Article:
Market Time

I suspect that my interest in markets was sparked at a young age when my father would take me to the livestock market and my mother would take me to the open-air market (Cheapside) and to the covered food market, all in the town centre (yes, including the livestock market, which is now a Tesco; the open-air market is a covered retail centre in which Mainstop was the original food anchor if anyone remembers them). I grew up in a market town and the surrounding places (Maesteg, Pontypridd, Swansea etc) and the big city (Cardiff) all had their own markets full of colour, life, smells, sounds and sights. A number of these markets still survive, albeit somewhat changed from my distant youth.

That interest in markets has never diminished – I almost wrote my undergraduate dissertation on the peripatetic markets and market traders of South Wales, before being seduced by sun and car parking – and I remain fascinated by the various forms and functions of markets.

A recent trip to London offered up opportunities to sample a few more market spaces and to reflect on their popularity and function. There was nothing scientific in my choice, but rather some random-ish visiting of spaces.

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Leadenhall proved a disappointment in the lack of activity, though it was a weekend and this market space is in the heart of the City. The space struck me as rather forlorn and false, with too much form over function. Smithfield was also closed when we passed by, but here the function was all too clear and even when closed it had that sense of purpose that was lacking in Leadenhall. As an aside, it had somehow passed me by that Smithfield was the site of the execution (hanging, drawing and quartering – classic butchery skills) of William Wallace.

SmithfieldWe gave Borough Market a miss this time (though I am still impressed by it) choosing instead to go a little further down river to Rope Walk and Maltby Street Market. This proved and inspired tip, with fabulous street food and drinking (alcoholic and otherwise) of high quality and difference. A great selection of artisan producers which is well worth seeking out.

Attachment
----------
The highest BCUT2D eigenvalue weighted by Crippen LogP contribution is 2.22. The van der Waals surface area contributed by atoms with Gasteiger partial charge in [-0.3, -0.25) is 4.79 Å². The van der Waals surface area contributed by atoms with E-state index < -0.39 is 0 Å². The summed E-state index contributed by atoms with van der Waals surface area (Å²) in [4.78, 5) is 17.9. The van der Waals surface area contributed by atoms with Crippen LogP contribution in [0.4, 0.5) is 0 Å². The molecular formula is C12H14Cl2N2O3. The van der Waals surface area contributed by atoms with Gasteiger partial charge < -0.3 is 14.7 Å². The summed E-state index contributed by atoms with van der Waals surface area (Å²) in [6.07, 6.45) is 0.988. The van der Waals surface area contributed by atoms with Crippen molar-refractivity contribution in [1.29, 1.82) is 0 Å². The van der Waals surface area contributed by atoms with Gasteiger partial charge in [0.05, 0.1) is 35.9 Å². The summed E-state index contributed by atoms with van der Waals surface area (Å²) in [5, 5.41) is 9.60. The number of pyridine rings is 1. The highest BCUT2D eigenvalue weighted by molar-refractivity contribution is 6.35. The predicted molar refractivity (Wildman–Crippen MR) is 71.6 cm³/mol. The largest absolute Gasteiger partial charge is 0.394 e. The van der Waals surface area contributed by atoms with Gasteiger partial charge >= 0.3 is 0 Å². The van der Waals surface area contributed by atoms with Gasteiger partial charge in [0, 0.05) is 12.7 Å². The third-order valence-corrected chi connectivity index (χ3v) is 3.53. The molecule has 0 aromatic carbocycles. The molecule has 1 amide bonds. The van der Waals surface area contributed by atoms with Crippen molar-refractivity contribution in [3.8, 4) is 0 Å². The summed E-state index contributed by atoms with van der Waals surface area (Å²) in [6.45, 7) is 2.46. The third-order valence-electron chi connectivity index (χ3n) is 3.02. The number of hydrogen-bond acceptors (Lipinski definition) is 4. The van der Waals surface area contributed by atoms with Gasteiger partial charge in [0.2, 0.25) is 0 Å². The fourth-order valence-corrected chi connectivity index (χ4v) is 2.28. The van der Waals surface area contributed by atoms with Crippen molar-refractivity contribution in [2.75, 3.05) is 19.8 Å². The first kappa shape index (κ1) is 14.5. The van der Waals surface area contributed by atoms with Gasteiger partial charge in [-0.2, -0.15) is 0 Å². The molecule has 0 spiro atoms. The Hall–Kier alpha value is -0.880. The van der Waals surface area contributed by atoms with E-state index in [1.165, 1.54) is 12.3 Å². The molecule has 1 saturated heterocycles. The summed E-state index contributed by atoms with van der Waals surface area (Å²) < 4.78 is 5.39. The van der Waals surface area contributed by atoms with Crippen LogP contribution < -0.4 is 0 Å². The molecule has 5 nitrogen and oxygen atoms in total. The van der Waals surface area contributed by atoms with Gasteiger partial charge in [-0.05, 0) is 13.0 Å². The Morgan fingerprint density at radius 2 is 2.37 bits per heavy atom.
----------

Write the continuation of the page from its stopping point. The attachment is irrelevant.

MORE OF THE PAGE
Ropewalk

Brixton was an interesting collection of street and covered markets, teeming with activity and life and clearly at the centre of the area. The covered market proved a great venue for dinner later as well, extending the life in the area until late hours. This sense of life was reinforced the following Sunday by a wander from Brick Lane to Boxpark. Brick Lane was heaving and the food and non-food stalls along the road and in the re-used buildings provided hours of interest. We were far from being alone as well, showing how the appetite for such places can be developed. Up near Boxpark we came across a street fruit and veg seller who was trading as a pound shop (look carefully at the photo); clearly channelling the current vogue for such retailing!

One Pound F&V

My recent exploration of markets was completed by a weekend in Krakow, looking in part at the Christmas market in the old square around the Cloth Hall. The Cloth Hall itself was somewhat of a disappointment in my view, being overly touristy, but the Christmas market was the genuine article and put our efforts in this vein to shame. The range of stallholders, the interest and the ability to eat, drink and dwell were hugely attractive and the crowds were considerable. Why are so few of our Christmas markets of this quality or this authentic? The imported Christmas market in for example Edinburgh was nowhere near this standard. We have the range of produce and the spaces in which to hold such events, so why can we not do this as well as continental Europeans (how often do I end up thinking that?)

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Retailing is often seen as being “too samey” and having limited excitement and interest. Yet, if you look at our markets this is far from the case, even today. They perform valuable functions for today’s consumers and the interest and engagement they generate, as well as the opportunities for small entrepreneurs and producers is an antidote to the similarities and blandness of much of our corporate retailing. The informal and unexpected, generating a sense of discovery and opportunity, is something we should be celebrating and supporting, both in policy and spending terms. Some 50+ years on, I still think markets are great.

About Leigh Sparks

I am Professor of Retail Studies at the Institute for Retail Studies, University of Stirling, where I research and teach aspects of retailing and retail supply chains, alongside various colleagues.
This entry was posted in Christmas, Experiential, Farmers Markets, Festivals, Food, Krakow, London, Markets, Places, Spaces, Streetscapes, Urban History and tagged , , , , , . Bookmark the permalink.

One Response to Market Time

  1. Pingback: Where Good Food is a Religion | Stirlingretail

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